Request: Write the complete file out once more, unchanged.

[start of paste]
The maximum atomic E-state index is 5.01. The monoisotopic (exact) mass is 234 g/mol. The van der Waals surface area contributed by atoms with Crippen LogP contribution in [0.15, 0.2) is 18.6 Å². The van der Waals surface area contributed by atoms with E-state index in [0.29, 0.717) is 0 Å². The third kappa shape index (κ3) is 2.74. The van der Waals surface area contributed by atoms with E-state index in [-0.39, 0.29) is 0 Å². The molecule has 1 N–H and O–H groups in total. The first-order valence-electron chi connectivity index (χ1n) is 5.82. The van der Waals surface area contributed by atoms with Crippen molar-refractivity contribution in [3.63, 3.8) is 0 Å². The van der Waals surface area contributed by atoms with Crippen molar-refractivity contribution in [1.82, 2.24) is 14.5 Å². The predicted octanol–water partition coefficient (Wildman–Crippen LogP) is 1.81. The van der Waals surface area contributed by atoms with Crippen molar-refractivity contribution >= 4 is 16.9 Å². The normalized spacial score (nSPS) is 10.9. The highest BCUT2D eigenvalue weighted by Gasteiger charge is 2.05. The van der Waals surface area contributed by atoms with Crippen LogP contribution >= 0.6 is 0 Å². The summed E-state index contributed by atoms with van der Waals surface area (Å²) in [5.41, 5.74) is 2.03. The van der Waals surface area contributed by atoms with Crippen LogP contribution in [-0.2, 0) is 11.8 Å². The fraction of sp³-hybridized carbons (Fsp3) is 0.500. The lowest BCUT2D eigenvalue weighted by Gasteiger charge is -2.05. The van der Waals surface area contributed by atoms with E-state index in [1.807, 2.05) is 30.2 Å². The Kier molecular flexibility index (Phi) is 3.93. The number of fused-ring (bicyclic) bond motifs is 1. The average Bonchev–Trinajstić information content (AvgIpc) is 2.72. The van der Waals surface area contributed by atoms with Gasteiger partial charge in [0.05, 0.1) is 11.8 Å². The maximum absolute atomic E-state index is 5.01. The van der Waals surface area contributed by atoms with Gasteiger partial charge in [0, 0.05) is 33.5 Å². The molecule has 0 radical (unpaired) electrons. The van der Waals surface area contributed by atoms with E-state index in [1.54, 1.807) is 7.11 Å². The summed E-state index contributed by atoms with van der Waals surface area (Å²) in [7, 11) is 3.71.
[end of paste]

The maximum atomic E-state index is 5.01. The monoisotopic (exact) mass is 234 g/mol. The van der Waals surface area contributed by atoms with Crippen LogP contribution in [0.15, 0.2) is 18.6 Å². The van der Waals surface area contributed by atoms with E-state index in [0.29, 0.717) is 0 Å². The third kappa shape index (κ3) is 2.74. The van der Waals surface area contributed by atoms with E-state index in [-0.39, 0.29) is 0 Å². The molecule has 1 N–H and O–H groups in total. The first-order valence-electron chi connectivity index (χ1n) is 5.82. The van der Waals surface area contributed by atoms with Crippen molar-refractivity contribution in [3.63, 3.8) is 0 Å². The van der Waals surface area contributed by atoms with Crippen molar-refractivity contribution in [1.82, 2.24) is 14.5 Å². The predicted octanol–water partition coefficient (Wildman–Crippen LogP) is 1.81. The van der Waals surface area contributed by atoms with Crippen molar-refractivity contribution >= 4 is 16.9 Å². The normalized spacial score (nSPS) is 10.9. The highest BCUT2D eigenvalue weighted by Gasteiger charge is 2.05. The van der Waals surface area contributed by atoms with Crippen LogP contribution >= 0.6 is 0 Å². The summed E-state index contributed by atoms with van der Waals surface area (Å²) in [5.41, 5.74) is 2.03. The van der Waals surface area contributed by atoms with Crippen LogP contribution in [-0.2, 0) is 11.8 Å². The fraction of sp³-hybridized carbons (Fsp3) is 0.500. The lowest BCUT2D eigenvalue weighted by Gasteiger charge is -2.05. The van der Waals surface area contributed by atoms with E-state index in [1.807, 2.05) is 30.2 Å². The Kier molecular flexibility index (Phi) is 3.93. The number of fused-ring (bicyclic) bond motifs is 1. The average Bonchev–Trinajstić information content (AvgIpc) is 2.72. The van der Waals surface area contributed by atoms with Gasteiger partial charge in [0.05, 0.1) is 11.8 Å². The maximum absolute atomic E-state index is 5.01. The van der Waals surface area contributed by atoms with Gasteiger partial charge in [0, 0.05) is 33.5 Å². The molecule has 0 radical (unpaired) electrons. The van der Waals surface area contributed by atoms with E-state index in [1.54, 1.807) is 7.11 Å². The summed E-state index contributed by atoms with van der Waals surface area (Å²) in [7, 11) is 3.71.